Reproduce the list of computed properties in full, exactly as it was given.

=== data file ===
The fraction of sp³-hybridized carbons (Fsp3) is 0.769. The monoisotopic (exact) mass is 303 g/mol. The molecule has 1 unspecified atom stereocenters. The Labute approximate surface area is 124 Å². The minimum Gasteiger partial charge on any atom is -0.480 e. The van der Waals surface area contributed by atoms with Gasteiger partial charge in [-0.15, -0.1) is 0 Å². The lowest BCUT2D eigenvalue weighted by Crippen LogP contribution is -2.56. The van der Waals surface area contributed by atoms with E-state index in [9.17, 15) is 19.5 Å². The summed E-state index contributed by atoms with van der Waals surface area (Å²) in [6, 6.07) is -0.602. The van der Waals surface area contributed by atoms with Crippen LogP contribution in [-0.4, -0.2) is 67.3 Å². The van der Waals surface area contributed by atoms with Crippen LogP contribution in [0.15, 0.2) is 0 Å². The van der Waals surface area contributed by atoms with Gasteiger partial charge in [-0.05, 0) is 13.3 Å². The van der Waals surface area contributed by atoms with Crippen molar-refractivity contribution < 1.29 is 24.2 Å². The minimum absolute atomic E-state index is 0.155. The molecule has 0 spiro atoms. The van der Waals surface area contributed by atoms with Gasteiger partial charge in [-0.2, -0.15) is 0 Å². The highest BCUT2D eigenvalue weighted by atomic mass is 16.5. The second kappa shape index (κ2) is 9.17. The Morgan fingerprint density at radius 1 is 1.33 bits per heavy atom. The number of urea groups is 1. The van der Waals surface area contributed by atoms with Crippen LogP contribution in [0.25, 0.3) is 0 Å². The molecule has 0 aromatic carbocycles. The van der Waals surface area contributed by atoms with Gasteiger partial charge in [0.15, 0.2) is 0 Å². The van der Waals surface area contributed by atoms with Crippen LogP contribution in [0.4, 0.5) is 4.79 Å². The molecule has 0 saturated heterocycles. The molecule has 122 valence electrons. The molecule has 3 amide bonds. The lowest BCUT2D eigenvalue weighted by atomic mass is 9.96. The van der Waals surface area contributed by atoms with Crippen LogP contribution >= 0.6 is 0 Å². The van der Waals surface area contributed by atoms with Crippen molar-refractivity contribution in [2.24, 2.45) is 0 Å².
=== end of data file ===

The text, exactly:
The fraction of sp³-hybridized carbons (Fsp3) is 0.769. The monoisotopic (exact) mass is 303 g/mol. The molecule has 1 unspecified atom stereocenters. The Labute approximate surface area is 124 Å². The minimum Gasteiger partial charge on any atom is -0.480 e. The van der Waals surface area contributed by atoms with Gasteiger partial charge in [-0.15, -0.1) is 0 Å². The lowest BCUT2D eigenvalue weighted by Crippen LogP contribution is -2.56. The van der Waals surface area contributed by atoms with E-state index in [9.17, 15) is 19.5 Å². The summed E-state index contributed by atoms with van der Waals surface area (Å²) in [6, 6.07) is -0.602. The van der Waals surface area contributed by atoms with Crippen LogP contribution in [-0.4, -0.2) is 67.3 Å². The van der Waals surface area contributed by atoms with Crippen LogP contribution in [0.15, 0.2) is 0 Å². The van der Waals surface area contributed by atoms with Gasteiger partial charge in [-0.05, 0) is 13.3 Å². The van der Waals surface area contributed by atoms with Crippen molar-refractivity contribution < 1.29 is 24.2 Å². The minimum absolute atomic E-state index is 0.155. The molecule has 0 spiro atoms. The van der Waals surface area contributed by atoms with Gasteiger partial charge in [-0.2, -0.15) is 0 Å². The highest BCUT2D eigenvalue weighted by atomic mass is 16.5. The second kappa shape index (κ2) is 9.17. The Morgan fingerprint density at radius 1 is 1.33 bits per heavy atom. The number of urea groups is 1. The van der Waals surface area contributed by atoms with Crippen LogP contribution in [0.25, 0.3) is 0 Å². The molecule has 0 aromatic carbocycles. The van der Waals surface area contributed by atoms with Gasteiger partial charge in [0.15, 0.2) is 0 Å². The van der Waals surface area contributed by atoms with Crippen LogP contribution in [0.4, 0.5) is 4.79 Å². The molecule has 0 saturated heterocycles. The molecule has 122 valence electrons. The molecule has 3 amide bonds. The lowest BCUT2D eigenvalue weighted by atomic mass is 9.96. The van der Waals surface area contributed by atoms with Crippen LogP contribution >= 0.6 is 0 Å². The van der Waals surface area contributed by atoms with Crippen molar-refractivity contribution in [2.24, 2.45) is 0 Å².